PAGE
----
Studies have frequently suggested that children who leave full-time education early or have a poor attendance record are more likely to be unemployed and be involved with social issues such as crime, anti-social behaviour and substance abuse. Those who are not in education, training or employment are also more likely to suffer from mental health issues and financial hardship.
The Government has clamped down on truancy in recent years since shocking statistics suggesting that some 10,000 children regularly missed school, were published in 2001. Recent research outlined the main reasons behind high rates of truancy as boredom and a lack of interest in learning and a fear of bullying. Missing whole days at school can make children fall behind; prolonged truancy can make children fall so far behind that they may not be able sit upcoming exams and may have to re-sit the whole year. Repeated truancy will impair a child’s educational success and hamper them in their adult life. Truancy has several consequences, not only for the child involved but also for their parents, teachers, classmates and members of wider society.
Consequences for parents
Since the Government stepped up its campaign to stop truancy, punishments for parents whose children miss school have become increasingly harsh. New measures introduced earlier in the decade mean that parents of truants can be heavily fined and even sentenced to time in jail. Truancy is a great source of anxiety and anguish for parents who try their best to encourage their children to attend school; in many cases parents are unaware their children are missing school as children are often willing to lie to cover themselves.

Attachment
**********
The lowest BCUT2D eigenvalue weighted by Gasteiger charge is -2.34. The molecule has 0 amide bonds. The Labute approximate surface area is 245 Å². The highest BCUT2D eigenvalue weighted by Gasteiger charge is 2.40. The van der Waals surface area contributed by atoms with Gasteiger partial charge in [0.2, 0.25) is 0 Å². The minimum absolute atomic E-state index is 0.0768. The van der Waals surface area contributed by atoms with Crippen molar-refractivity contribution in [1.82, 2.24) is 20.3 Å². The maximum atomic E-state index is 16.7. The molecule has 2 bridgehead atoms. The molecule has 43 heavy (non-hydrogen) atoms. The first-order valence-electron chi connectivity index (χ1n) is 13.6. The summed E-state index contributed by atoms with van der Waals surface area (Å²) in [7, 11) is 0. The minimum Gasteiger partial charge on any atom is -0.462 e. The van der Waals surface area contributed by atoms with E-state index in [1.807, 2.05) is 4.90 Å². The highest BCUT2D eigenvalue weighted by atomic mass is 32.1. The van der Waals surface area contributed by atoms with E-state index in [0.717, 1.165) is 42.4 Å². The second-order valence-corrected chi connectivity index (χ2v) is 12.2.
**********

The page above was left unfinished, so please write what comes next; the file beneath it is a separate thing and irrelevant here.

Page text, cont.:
Support with truancy
If your child is playing truant there are several measures you can take to try and stop the problem; firstly you should talk to them about why they don’t want to go to school; there may be a genuine reason such as bullying, which is making them fear going to school. Try to discuss the problem with the school; they will be able to explain the situation and work with you to improve your child’s attendance. If your child continues to skip school the school may be forced to take action; this may mean you face legal action or you may be able to come to an agreement which involves signing a parenting contract; this measure is not a form of punishment but is instead designed to monitor and improve your child’s attendance; it usually requires you to stick to a set routine, which may involve taking your child to school each morning for example. You can also seek help from your local authority. The Government is working closely with schools and children’s charities to tackle bullying in schools; this should help to make school a safe and enjoyable place for all children.